UPDATE, FEB. 3: Preston Hemphill has been fired after an MPD investigation. Story here.
Hemphill, hired in 2018, is the sixth officer implicated in the fatal beating of Nichols. Five other officers were fired and have been charged with second-degree murder.
According to MPD, Hemphill has been relieved of duty since the beginning of the investigation. He has not, at this point, been charged with anything.
Last week, Memphis Police Chief CJ Davis told WREG they were looking at the involvement of other officers.
“The most egregious actions were by the five officers, but there were other officers at the beginning, other officers that showed up at the scene. So, we’re looking at everybody’s actions and there will be more administrative actions taken,” Davis said.
MPD has not disclosed Hemphill’s role in the incident. Audio recordings of police radio traffic indicate Hemphill was one of the first officers in the initial traffic stop that led to the confrontation with Nichols.
The department says the investigation is ongoing, and they will release additional information once it becomes available.
In addition to Hemphill, Memphis Police said Monday that a seventh officer had been relieved of duty since Jan. 8 pending an investigation. That seventh officer was not named by MPD, and their role in the Nichols case was not specified.
The Shelby County District Attorney’s Office said charges against more officers and first responders are possible as the office continues its investigation. They referenced Hemphill in their statement, though not by name.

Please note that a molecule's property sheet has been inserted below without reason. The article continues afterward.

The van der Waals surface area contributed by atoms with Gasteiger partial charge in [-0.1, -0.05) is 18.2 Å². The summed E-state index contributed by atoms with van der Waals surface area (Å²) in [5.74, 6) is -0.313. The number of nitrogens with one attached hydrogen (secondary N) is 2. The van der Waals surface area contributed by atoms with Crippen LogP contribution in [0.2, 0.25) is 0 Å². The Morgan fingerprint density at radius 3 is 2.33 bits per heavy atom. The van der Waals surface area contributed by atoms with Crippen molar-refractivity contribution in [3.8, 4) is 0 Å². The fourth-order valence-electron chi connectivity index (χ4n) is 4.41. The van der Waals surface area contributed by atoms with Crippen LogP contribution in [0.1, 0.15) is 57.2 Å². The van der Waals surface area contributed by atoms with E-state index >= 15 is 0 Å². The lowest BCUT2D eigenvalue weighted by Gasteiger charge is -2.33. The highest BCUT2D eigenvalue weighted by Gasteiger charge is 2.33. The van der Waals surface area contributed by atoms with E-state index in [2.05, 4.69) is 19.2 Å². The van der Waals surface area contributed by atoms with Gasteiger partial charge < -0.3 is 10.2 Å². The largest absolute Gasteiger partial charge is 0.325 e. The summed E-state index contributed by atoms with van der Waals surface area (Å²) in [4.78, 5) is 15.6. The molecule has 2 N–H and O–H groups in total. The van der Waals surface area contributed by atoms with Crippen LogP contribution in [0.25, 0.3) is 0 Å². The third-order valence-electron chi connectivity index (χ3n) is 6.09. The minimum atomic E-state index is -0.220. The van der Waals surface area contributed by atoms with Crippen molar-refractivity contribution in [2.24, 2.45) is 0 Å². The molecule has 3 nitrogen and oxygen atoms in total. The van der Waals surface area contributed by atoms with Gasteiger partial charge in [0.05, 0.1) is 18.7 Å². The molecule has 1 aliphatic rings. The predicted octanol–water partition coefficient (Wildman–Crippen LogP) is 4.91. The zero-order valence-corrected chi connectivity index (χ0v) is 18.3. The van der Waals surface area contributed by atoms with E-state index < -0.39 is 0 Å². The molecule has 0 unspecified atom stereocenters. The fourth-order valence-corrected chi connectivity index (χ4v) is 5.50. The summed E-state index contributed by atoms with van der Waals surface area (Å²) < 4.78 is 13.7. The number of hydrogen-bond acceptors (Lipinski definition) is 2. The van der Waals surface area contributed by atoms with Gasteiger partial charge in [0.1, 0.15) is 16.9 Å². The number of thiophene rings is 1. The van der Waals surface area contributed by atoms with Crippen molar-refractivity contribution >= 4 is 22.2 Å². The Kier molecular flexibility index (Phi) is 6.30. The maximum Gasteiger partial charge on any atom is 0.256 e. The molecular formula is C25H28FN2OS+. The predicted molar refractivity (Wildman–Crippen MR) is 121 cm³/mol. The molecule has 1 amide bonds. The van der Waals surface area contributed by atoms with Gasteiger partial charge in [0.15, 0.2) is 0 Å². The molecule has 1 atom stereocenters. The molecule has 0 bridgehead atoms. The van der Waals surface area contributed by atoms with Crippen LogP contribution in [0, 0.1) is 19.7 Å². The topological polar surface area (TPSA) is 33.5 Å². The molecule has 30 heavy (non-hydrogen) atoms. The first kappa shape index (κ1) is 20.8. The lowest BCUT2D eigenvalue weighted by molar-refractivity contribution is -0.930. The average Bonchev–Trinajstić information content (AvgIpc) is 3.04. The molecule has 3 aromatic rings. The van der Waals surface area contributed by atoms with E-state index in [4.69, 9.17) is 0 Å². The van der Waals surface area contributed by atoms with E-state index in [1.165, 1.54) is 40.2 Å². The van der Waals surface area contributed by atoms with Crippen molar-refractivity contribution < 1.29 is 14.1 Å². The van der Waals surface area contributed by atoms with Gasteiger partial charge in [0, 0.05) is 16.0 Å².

“The DA’s Office worked extraordinarily swiftly but thoroughly to charge those whose offenses were plain and clear and directly contributed to the death of Mr. Nichols, but in no way is this investigation over.
“While we are committed to transparency, we cannot comment on the details of an ongoing investigation or give previews of what charges we may or may not bring,” District Attorney Steve Mulroy said.
The Memphis Fire Department also announced Monday that two EMTs and a fire lieutenant who responded to Nichols’ aid Jan. 7 have been terminated for violating policy and protocol.
Attorneys Ben Crump and Anthony Romanucci issued the following statement after the sixth officer’s arrest:
“The news today from Memphis officials that Officer Preston Hemphill was reportedly relieved of duty weeks ago, but not yet terminated or charged, is extremely disappointing. Why is his identity and the role he played in Tyre’s death just now coming to light? We have asked from the beginning that the Memphis Police Department be transparent with the family and the community – this news seems to indicate that they haven’t risen to the occasion. It certainly begs the question why the white officer involved in this brutal attack was shielded and protected from the public eye, and to date, from sufficient discipline and accountability. The Memphis Police Department owes us all answers.”
The Southern Poverty Law Center also commented on the Tyre Nichols’ case and the impact it has had on a national scale.